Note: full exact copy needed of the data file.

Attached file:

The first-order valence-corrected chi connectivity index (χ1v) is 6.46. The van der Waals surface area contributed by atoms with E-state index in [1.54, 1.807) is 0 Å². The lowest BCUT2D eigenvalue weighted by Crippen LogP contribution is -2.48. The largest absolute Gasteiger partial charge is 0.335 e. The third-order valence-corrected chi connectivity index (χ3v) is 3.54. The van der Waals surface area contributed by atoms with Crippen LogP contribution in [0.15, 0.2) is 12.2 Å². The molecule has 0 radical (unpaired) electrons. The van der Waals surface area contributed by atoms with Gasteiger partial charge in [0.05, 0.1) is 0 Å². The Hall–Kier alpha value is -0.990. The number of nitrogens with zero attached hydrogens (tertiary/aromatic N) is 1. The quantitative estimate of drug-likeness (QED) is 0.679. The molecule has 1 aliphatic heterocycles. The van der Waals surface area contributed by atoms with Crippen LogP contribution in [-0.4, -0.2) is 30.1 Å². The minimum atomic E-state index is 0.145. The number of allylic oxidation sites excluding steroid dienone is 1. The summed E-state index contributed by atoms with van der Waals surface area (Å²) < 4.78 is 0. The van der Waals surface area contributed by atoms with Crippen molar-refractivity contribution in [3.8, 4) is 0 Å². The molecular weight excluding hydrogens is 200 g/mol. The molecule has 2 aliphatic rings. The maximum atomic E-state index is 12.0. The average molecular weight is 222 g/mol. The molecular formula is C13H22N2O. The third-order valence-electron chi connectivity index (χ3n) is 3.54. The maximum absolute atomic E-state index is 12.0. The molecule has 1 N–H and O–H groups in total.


The first-order valence-corrected chi connectivity index (χ1v) is 6.46. The van der Waals surface area contributed by atoms with E-state index in [1.54, 1.807) is 0 Å². The lowest BCUT2D eigenvalue weighted by Crippen LogP contribution is -2.48. The largest absolute Gasteiger partial charge is 0.335 e. The third-order valence-corrected chi connectivity index (χ3v) is 3.54. The van der Waals surface area contributed by atoms with Crippen LogP contribution in [0.15, 0.2) is 12.2 Å². The molecule has 0 radical (unpaired) electrons. The van der Waals surface area contributed by atoms with Gasteiger partial charge in [0.05, 0.1) is 0 Å². The Hall–Kier alpha value is -0.990. The number of nitrogens with zero attached hydrogens (tertiary/aromatic N) is 1. The quantitative estimate of drug-likeness (QED) is 0.679. The molecule has 1 aliphatic heterocycles. The van der Waals surface area contributed by atoms with Crippen LogP contribution in [-0.4, -0.2) is 30.1 Å². The minimum atomic E-state index is 0.145. The number of allylic oxidation sites excluding steroid dienone is 1. The summed E-state index contributed by atoms with van der Waals surface area (Å²) < 4.78 is 0. The van der Waals surface area contributed by atoms with Crippen molar-refractivity contribution in [3.8, 4) is 0 Å². The molecular weight excluding hydrogens is 200 g/mol. The molecule has 2 aliphatic rings. The maximum atomic E-state index is 12.0. The average molecular weight is 222 g/mol. The molecular formula is C13H22N2O. The third-order valence-electron chi connectivity index (χ3n) is 3.54. The maximum absolute atomic E-state index is 12.0. The molecule has 1 N–H and O–H groups in total.